Yesterday on Forbes, we took a look at the possible intrastate World Series in this year's MLB playoffs. Currently, there are four such possibilities: Oakland Athletics & San Francisco Giants, Washington Nationals & Baltimore Orioles, St. Louis Cardinals & Kansas City Royals, and Los Angeles Angels & Los Angeles Dodgers. Here's some of that article where we look back at the regular season secondary market premiums for each potential series:
... the biggest regular season premium for any of these rivalries came when the Los Angeles Dodgers visited the Los Angeles Angels. Angels tickets had a season average of $49 on the secondary market while the two games against the Dodgers had an average of $130.12, a 165.5% premium. Dodgers tickets were significantly cheaper when the Angels played at Dodger Stadium, though they still held a decent premium — 32.4% above the season average — because Dodgers tickets were less expensive throughout the season.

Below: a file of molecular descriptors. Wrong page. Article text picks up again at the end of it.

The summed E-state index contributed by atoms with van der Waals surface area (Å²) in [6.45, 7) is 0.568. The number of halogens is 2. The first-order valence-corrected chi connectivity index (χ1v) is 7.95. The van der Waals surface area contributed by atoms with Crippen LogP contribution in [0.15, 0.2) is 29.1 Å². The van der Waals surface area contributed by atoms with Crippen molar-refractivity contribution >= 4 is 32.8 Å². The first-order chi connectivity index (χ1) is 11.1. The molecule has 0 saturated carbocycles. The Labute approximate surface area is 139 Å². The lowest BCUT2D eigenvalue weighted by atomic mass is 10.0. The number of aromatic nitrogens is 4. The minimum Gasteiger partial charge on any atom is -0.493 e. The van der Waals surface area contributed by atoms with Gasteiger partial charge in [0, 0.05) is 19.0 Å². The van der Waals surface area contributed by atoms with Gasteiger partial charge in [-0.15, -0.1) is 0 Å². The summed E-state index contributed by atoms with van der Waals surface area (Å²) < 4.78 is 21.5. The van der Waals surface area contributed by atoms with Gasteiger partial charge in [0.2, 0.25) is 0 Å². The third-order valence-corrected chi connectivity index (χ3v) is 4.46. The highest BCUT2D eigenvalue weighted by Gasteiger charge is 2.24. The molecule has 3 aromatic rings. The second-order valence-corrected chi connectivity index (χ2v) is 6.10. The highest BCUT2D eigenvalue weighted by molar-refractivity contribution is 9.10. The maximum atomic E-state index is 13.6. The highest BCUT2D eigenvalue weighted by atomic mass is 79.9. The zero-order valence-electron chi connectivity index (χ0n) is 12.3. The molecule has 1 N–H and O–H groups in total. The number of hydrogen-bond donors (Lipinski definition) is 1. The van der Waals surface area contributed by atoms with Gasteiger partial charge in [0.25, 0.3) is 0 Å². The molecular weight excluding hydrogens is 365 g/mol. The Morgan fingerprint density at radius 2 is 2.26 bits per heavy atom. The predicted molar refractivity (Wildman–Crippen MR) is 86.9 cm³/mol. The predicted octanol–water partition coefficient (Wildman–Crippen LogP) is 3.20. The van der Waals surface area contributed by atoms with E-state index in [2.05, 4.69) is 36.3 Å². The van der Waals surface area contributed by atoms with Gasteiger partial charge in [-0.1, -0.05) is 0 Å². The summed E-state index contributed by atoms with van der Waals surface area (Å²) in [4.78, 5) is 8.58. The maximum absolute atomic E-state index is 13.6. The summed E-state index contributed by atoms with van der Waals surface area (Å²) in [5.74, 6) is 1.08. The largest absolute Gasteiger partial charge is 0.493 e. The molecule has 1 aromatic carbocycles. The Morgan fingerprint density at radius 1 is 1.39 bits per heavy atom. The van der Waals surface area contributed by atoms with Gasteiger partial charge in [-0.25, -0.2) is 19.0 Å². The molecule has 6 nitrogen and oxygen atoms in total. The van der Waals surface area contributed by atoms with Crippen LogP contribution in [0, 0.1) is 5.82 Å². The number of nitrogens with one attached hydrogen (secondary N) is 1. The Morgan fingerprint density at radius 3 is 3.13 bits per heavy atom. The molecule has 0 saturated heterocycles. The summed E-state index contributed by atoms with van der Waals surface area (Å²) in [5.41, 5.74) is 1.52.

...The Orioles had a series average of $58.53 when hosting the Nationals, just 4.12% higher than the season average of $56.21 for Orioles tickets at home in 2014. In surprising fashion, the Nationals boasted no premium at home for games against the Orioles, with both games at Nationals Park holding the exact season average of $38 for Nationals tickets.
... At Kauffman Stadium, Royals tickets had a season average of $48 on the secondary market this season. The two games against St. Louis had an average price of $101.38, a 111.2% premium. The interest was not shared in St. Louis as the two games against the Royals were 25% below the season average for Cardinals tickets on the secondary market.
Games in the Bay Area between the San Francisco Giants and Oakland A’s were the only ones to have a secondary market premium of at least 50% at both stadiums. There was a 56.2% ticket premium when the A’s went to San Francisco to play the Giants. Athletics tickets doubled in price for the two games against the Giants, with an average price 106% more expensive than the season average.
To read the rest of this article, head over to Forbes.